For most students, spring means exam season and all the stresses and pressures that brings.
But for one Aberdeenshire woman, it meant an all-together tougher test.
Earlier this year, in March, Lois Reid, from Old Rayne, was approaching the end of her second and final year studying legal services at the North East Scotland College when she was admitted to hospital with kidney failure.
When she was just two-years-old, Ms Reid caught e-coli which led to her having to undergo a kidney transplant at the age of six.
The average lifespan of a replacement kidney is between eight and 12 years and after 15, Ms Reid’s stopped working.
Tomorrow, the 22-year-old graduates from college and says she couldn’t believe it when she found out she had passed the course.
She said: “I was over the moon, and so relieved. I was so nervous to open my results because I didn’t think I would have passed.
“I phoned my mum straight away and she cried.”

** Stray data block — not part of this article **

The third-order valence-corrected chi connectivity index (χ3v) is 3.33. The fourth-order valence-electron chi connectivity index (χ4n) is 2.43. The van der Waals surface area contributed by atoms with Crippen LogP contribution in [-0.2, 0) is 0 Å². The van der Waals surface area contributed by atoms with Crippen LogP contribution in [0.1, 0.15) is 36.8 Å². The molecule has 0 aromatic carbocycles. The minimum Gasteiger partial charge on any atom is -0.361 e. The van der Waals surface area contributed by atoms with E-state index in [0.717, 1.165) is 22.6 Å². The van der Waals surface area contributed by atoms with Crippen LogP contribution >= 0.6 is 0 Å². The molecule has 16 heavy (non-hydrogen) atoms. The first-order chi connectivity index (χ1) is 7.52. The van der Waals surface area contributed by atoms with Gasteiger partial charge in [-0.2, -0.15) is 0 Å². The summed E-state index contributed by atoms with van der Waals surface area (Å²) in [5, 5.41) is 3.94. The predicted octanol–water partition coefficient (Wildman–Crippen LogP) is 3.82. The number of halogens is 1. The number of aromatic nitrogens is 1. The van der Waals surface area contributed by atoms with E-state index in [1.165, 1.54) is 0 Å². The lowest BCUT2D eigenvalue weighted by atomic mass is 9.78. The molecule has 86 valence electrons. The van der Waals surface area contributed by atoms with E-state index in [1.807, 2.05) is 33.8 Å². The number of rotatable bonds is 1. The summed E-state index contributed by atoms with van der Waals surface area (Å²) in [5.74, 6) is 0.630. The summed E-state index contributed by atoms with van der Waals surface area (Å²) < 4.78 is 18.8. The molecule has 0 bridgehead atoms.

Ms Reid spent six weeks in hospital as doctors tried to save her kidney.
During that time, she did not give up hope on passing her course and thankfully, had the support of her boyfriend Michael Farquhar who brought notes and information from college every day.
She continued: “I was basically doing the work myself from hospital.
“When I got out, I spent a week solid in college, coming in on my days off and catching up.
“The lecturers were such a big help, their support was unreal.”
Ms Reid has now gone directly into third year of a BA(Hons) in Law and Management at Robert Gordon University but has to have dialysis treatment three-times a week while she is on the transplant waiting list.
She added: “Life is pretty busy between my dialysis, university and working part-time but I’m really glad I came to college and proud that I have achieved my HND.
“The independence and strength I have gained from college has been invaluable and will help me going forward with whatever I do next.”